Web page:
Regulations and complying with regulation are a considerable burden on small firms, which consistently report that regulation is an obstacle to growth. Regulation for small business includes financial and psychological costs and worry about non‐compliance. Accordingly, regulation inflation raises increasing difficulties in understanding and complying with new regulation. Time and resources are diverted from running or growing the business. This paper explores self‐regulation as a mechanism for resolving the problems of regulation.
The authors first sets out the “regulation problem” as seen by the research community and by small business. The analysis explores the issues associated with small business regulation and compliance. They show that “imposed” regulation is expensive and may not be very effective. They continue by examining the nature of self‐regulation and consider a case study: the auto trade.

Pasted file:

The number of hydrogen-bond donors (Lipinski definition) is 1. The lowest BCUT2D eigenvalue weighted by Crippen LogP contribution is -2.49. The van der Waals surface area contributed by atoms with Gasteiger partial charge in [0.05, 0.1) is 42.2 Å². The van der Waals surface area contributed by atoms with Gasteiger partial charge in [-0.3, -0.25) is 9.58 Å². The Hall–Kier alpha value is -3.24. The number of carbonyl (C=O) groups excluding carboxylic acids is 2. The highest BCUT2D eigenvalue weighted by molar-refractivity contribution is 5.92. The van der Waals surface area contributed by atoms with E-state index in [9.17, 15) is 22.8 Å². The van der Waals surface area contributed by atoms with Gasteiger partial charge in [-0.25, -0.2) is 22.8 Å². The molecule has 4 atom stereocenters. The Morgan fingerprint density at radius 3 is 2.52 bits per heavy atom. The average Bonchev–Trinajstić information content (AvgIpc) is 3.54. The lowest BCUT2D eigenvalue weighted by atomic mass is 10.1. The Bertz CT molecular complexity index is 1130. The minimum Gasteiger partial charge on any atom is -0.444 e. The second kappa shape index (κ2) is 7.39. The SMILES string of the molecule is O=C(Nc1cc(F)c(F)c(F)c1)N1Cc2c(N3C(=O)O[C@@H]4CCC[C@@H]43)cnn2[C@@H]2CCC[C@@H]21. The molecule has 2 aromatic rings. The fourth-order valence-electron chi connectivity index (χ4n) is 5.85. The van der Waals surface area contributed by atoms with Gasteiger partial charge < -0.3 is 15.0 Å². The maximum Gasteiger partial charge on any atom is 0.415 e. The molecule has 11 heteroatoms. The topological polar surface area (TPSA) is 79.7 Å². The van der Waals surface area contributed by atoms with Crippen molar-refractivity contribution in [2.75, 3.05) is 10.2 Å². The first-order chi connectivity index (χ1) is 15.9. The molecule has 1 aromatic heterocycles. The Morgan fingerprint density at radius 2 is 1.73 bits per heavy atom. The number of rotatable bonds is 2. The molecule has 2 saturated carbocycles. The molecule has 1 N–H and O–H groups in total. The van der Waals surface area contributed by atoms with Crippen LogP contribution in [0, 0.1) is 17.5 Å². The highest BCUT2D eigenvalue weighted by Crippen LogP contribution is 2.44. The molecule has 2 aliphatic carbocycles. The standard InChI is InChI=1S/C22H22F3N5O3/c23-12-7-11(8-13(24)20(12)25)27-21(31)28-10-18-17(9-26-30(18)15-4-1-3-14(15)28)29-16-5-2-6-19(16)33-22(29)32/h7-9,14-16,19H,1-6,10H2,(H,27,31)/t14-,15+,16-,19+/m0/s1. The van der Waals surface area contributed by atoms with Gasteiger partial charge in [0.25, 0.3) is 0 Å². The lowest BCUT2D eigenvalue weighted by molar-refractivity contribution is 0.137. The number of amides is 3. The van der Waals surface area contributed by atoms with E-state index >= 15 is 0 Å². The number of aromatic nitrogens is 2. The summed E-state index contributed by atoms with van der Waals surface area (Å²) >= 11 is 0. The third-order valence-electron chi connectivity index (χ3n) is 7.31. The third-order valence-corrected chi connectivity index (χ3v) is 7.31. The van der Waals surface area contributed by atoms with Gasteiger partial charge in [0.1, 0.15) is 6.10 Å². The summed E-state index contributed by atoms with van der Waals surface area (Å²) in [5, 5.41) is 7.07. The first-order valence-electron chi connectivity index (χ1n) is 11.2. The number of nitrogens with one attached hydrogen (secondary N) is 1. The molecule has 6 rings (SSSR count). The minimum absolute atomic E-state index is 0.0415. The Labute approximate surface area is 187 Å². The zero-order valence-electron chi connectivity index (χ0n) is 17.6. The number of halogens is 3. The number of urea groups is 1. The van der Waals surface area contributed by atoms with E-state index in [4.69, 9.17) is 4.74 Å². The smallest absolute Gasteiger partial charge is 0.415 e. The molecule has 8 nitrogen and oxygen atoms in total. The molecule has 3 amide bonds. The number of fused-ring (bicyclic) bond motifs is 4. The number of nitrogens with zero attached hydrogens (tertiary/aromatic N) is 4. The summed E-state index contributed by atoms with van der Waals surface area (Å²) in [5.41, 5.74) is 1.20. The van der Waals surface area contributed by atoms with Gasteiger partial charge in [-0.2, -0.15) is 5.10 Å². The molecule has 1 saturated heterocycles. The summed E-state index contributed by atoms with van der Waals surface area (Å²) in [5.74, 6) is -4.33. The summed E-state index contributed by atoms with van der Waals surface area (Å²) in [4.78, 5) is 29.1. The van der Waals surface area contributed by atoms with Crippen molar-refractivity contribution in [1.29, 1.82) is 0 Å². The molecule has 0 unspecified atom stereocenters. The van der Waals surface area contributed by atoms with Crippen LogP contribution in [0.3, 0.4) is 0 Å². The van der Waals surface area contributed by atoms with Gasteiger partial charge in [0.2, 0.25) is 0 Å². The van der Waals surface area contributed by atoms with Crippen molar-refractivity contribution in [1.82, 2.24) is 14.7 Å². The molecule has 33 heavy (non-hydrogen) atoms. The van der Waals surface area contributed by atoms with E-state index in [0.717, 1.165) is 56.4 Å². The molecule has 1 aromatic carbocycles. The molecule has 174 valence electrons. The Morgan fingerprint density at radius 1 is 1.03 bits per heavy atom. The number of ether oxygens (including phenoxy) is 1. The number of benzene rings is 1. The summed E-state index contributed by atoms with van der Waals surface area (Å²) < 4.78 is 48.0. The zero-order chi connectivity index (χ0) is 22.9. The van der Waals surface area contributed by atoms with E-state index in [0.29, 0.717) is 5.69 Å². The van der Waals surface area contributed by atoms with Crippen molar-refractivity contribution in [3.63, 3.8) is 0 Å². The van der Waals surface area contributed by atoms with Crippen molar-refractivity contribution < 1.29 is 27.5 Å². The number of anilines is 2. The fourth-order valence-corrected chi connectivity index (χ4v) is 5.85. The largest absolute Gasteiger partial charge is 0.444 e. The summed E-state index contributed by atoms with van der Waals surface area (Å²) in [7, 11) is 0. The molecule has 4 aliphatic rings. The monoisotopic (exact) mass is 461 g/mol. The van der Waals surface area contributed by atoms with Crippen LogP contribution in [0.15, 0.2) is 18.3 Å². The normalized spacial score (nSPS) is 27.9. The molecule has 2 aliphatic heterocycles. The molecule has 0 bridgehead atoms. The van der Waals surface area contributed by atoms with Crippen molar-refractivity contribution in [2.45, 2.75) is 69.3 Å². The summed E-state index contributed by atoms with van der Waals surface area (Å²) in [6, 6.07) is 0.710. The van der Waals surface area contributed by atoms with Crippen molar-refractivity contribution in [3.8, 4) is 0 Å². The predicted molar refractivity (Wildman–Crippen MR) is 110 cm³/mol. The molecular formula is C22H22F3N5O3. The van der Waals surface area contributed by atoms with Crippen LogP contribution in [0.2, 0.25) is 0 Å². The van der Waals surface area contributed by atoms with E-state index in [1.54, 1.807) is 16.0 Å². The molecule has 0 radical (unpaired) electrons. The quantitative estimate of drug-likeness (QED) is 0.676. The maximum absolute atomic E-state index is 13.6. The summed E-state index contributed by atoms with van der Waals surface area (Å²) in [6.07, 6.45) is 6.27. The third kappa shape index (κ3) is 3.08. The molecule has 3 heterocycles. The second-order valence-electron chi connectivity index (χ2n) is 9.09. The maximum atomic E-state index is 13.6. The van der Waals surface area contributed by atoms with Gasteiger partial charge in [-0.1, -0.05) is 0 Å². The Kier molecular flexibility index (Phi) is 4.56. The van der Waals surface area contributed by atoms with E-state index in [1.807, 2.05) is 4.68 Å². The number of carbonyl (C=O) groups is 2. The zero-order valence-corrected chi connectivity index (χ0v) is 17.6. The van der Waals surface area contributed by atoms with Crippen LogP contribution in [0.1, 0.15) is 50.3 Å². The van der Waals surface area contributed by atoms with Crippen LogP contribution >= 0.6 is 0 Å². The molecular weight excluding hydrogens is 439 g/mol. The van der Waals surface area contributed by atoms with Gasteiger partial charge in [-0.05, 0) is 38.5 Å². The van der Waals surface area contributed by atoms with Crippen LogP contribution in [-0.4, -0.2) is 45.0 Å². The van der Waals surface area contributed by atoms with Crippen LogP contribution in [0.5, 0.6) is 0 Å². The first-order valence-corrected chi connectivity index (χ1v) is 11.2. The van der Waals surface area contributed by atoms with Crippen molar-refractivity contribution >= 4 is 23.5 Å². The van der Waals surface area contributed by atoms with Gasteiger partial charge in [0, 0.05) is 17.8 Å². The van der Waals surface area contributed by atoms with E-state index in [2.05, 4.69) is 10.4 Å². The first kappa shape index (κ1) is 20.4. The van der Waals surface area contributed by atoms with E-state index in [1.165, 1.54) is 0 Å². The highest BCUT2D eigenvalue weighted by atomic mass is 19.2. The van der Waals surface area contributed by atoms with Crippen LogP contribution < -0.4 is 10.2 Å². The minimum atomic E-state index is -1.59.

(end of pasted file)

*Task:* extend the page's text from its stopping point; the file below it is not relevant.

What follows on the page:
Self‐regulation can have beneficial effects. All regulation need not be top down control and command and self‐regulation can be effective if done well.
Self‐regulation seems to offer a number of advantages over legislation for small businesses, but it appears that a number of conditions need to be met if they are to be seen as effective. The authors discuss the implications and benefits of SFROs as an alternative way of assuring regulatory compliance.
Self‐regulation presents an attractive solution to some of the problems encountered by small business regulation through providing a credible, flexible and cost effective alternative to command and control legislation.
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